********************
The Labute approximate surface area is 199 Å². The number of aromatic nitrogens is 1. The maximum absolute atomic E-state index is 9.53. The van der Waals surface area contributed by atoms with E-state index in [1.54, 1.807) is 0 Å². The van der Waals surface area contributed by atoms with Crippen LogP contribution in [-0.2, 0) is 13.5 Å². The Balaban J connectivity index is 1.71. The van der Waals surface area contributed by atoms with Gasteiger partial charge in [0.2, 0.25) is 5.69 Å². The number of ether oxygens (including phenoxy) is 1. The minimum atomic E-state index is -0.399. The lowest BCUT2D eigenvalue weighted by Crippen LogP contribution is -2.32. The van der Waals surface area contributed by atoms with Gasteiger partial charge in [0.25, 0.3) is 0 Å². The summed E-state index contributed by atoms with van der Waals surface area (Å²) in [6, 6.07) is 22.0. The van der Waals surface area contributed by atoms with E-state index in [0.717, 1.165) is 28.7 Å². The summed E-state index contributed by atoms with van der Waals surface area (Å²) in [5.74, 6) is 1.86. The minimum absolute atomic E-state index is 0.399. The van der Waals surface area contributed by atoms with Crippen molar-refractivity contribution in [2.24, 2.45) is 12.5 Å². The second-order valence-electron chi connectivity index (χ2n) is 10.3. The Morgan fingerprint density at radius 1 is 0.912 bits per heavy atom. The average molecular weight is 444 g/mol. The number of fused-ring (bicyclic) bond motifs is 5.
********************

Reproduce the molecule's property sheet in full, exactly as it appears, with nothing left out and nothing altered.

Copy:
The Labute approximate surface area is 199 Å². The number of aromatic nitrogens is 1. The maximum absolute atomic E-state index is 9.53. The van der Waals surface area contributed by atoms with E-state index in [1.54, 1.807) is 0 Å². The van der Waals surface area contributed by atoms with Crippen LogP contribution in [-0.2, 0) is 13.5 Å². The Balaban J connectivity index is 1.71. The van der Waals surface area contributed by atoms with Gasteiger partial charge in [0.2, 0.25) is 5.69 Å². The number of ether oxygens (including phenoxy) is 1. The minimum atomic E-state index is -0.399. The lowest BCUT2D eigenvalue weighted by Crippen LogP contribution is -2.32. The van der Waals surface area contributed by atoms with Gasteiger partial charge in [0.25, 0.3) is 0 Å². The summed E-state index contributed by atoms with van der Waals surface area (Å²) in [6, 6.07) is 22.0. The van der Waals surface area contributed by atoms with E-state index in [0.717, 1.165) is 28.7 Å². The summed E-state index contributed by atoms with van der Waals surface area (Å²) in [5.74, 6) is 1.86. The minimum absolute atomic E-state index is 0.399. The van der Waals surface area contributed by atoms with Crippen molar-refractivity contribution in [2.24, 2.45) is 12.5 Å². The second-order valence-electron chi connectivity index (χ2n) is 10.3. The Morgan fingerprint density at radius 1 is 0.912 bits per heavy atom. The average molecular weight is 444 g/mol. The number of fused-ring (bicyclic) bond motifs is 5.